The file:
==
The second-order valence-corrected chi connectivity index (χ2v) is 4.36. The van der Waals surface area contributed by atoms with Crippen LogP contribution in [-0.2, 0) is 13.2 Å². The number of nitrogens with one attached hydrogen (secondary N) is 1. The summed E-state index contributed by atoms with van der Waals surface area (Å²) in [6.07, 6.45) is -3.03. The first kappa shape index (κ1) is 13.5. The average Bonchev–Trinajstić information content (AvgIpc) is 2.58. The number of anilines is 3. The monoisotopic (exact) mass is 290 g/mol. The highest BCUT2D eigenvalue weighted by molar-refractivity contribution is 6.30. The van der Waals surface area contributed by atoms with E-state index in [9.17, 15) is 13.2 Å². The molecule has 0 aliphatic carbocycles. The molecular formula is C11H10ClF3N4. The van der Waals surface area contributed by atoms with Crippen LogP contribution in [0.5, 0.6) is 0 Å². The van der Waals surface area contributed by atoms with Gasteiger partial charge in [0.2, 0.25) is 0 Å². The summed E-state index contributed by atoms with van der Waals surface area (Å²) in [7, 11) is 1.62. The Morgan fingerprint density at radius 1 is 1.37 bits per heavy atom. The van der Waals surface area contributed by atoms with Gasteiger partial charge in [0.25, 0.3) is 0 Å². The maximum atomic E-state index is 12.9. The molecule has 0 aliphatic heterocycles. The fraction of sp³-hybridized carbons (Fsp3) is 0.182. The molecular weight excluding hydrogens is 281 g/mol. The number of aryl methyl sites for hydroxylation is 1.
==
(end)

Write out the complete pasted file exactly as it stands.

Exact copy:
The second-order valence-corrected chi connectivity index (χ2v) is 4.36. The van der Waals surface area contributed by atoms with Crippen LogP contribution in [-0.2, 0) is 13.2 Å². The number of nitrogens with one attached hydrogen (secondary N) is 1. The summed E-state index contributed by atoms with van der Waals surface area (Å²) in [6.07, 6.45) is -3.03. The first kappa shape index (κ1) is 13.5. The average Bonchev–Trinajstić information content (AvgIpc) is 2.58. The number of anilines is 3. The monoisotopic (exact) mass is 290 g/mol. The highest BCUT2D eigenvalue weighted by molar-refractivity contribution is 6.30. The van der Waals surface area contributed by atoms with E-state index in [9.17, 15) is 13.2 Å². The molecule has 0 aliphatic carbocycles. The molecular formula is C11H10ClF3N4. The van der Waals surface area contributed by atoms with Crippen LogP contribution in [0.5, 0.6) is 0 Å². The van der Waals surface area contributed by atoms with Gasteiger partial charge in [0.2, 0.25) is 0 Å². The summed E-state index contributed by atoms with van der Waals surface area (Å²) in [7, 11) is 1.62. The Morgan fingerprint density at radius 1 is 1.37 bits per heavy atom. The van der Waals surface area contributed by atoms with Gasteiger partial charge in [0.25, 0.3) is 0 Å². The maximum atomic E-state index is 12.9. The molecule has 0 aliphatic heterocycles. The fraction of sp³-hybridized carbons (Fsp3) is 0.182. The molecular weight excluding hydrogens is 281 g/mol. The number of aryl methyl sites for hydroxylation is 1.